A VIEW of the Bushehr main nuclear reactor, 1,200 km. south of Tehran, in 2010.
(photo credit: REUTERS)
Defense Minister Avigdor Liberman said in New York that Israel is confronting three major problems, which he enumerated as Iran, Iran and Iran. The converse could in fact be true, in that Iran is itself confronting a multi-pronged series of problems. While a number of the problems facing Iran are self-inflicted, it would appear that Iran is facing attacks and threats on a number of fronts, for differing reasons.
The immediate challenge Iran faces is the anticipated decision by US President Donald Trump to scrap the Joint Comprehensive Plan of Action (JCPOA, the “nuclear deal”) entered into by his predecessor, Barack Obama. While the implications of such an action are being scoffed at and mocked by the Iranian regime, the reality is that the reintroduction of limited economic sanctions would be a further setback for an already battered Iranian economy.
The next and even more worrying challenge must be the no-nonsense approach taken by Israel with regard to Iran’s attempts to establish military bases in Syria. Israel has shown a resolute determination not to allow Iran the luxury of bases in Syria, attacking such installations as soon as they are established. While there is often no proof of Israeli involvement in the attacks, there are very few other armed forces with the potential to carry out such precision attacks with such high efficiency and success rates. Both of these challenges are self-inflicted and a direct result of Iran’s twin desires of controlling a land bridge to the Mediterranean and stated determination to attack and destroy Israel.
While these challenges are serious, those faced by the hardline Islamic regime in Tehran from internal sources carry far more potential danger. The country is facing economic challenges unrelated to any sanctions, as a result of the prolonged drought that has been ravaging the country for almost 10 years, while growing unemployment is resulting in an increasingly angry populace. The effects of the drought have been intensified by haphazard agricultural planning as well as the injudicious use of the scarce water resources. With the potential to earn a living from agriculture disappearing, rural people will migrate to the urban centers in ever increasing numbers in the quest to earn a living. This in itself will create great pressure on the Iranian regime.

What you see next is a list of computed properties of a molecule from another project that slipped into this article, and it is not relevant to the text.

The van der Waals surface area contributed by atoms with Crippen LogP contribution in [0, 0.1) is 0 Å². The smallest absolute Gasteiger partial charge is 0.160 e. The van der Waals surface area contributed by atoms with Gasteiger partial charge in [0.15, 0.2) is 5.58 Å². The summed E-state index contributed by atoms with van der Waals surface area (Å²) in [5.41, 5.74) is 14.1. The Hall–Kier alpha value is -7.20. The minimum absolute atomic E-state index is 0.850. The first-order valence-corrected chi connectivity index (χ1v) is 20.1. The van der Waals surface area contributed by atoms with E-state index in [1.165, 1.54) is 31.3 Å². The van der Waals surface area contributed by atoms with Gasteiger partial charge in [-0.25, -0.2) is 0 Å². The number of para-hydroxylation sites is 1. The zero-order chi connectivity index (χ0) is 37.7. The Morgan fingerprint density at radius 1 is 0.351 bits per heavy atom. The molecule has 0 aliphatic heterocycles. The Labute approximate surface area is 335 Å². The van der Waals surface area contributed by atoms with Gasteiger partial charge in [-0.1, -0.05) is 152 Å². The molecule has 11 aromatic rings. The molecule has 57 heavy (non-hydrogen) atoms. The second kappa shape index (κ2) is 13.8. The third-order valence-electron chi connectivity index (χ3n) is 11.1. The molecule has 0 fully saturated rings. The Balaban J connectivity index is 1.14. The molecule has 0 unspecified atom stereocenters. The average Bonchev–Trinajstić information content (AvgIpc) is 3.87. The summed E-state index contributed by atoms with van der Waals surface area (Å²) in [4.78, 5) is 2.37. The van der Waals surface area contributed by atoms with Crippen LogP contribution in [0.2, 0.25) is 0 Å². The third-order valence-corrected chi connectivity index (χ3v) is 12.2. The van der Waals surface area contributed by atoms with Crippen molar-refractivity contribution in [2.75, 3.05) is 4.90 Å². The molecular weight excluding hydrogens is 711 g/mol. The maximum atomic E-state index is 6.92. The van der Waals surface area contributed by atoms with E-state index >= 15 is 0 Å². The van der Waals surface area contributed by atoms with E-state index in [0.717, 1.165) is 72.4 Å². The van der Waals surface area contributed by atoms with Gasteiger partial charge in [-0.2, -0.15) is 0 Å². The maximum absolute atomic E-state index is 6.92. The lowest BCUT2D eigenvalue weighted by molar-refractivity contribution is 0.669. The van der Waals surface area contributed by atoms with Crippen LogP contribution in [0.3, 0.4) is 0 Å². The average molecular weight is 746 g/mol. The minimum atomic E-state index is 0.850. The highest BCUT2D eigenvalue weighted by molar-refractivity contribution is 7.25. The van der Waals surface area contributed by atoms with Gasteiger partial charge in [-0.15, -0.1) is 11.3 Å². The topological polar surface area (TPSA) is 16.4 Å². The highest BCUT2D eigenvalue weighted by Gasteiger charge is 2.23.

In tandem with challenges possibly emanating from climate change, the collapse of the Iranian currency, the rial, has severe implications for the country. The government in Tehran has fixed the value of the rial at 42,000 to the US dollar, while in reality the market value is closer to 60,000 to the dollar, which is the going rate as people rush to buy dollars as a hedge against a potential collapse of the economy. The fall in the value of the rial is not related to the actual state of the economy, considering non-oil exports of $47 billion and oil exports of $55b., leaving a trade surplus of $17b. in 2017, after imports were a shade less than $48b. The country does however, have a budget deficit of $9.3b., according to a recent Asia Times
Two important factors directly related to the value of the rial are the lack of foreign direct investment brought on by the fear of a reintroduction of sanctions by the Trump administration, and the ever increasing cost of Iran’s military interventions in the Middle East. While the exact cost to Iran in monetary terms is not available, Hezbollah in Lebanon and Hamas in Gaza have each been receiving almost $100 million annually from Iran. Estimates of the cost of Iran’s intervention in Syria vary from $5b. to $20b. annually. Taking a midpoint between these estimates, one arrives at a figure in excess of Iran’s budget deficit, an indication of the harm the Syrian intervention is doing to the economy in Iran.
Iran has proven very adept at issuing regular statements threatening the continued existence of the State of Israel, while it has been very reluctant to become involved in direct action against Israel itself. Proxies such as Hezbollah, Hamas and to some extent Syria have been Iran’s preferred means of attacking Israel. The effectiveness of Israeli attacks on Iranian installations in Syria speaks volumes about the intelligence that must be available to the IDF, which must be of great concern to Iran. The exposure of the successful Mossad operation to remove hundreds of files from Tehran detailing Iran’s nuclear program must be of even greater concern, although Iran has no choice other than to denounce the files as fake, or suffer the enormous embarrassment of admitting that its security has been severely compromised.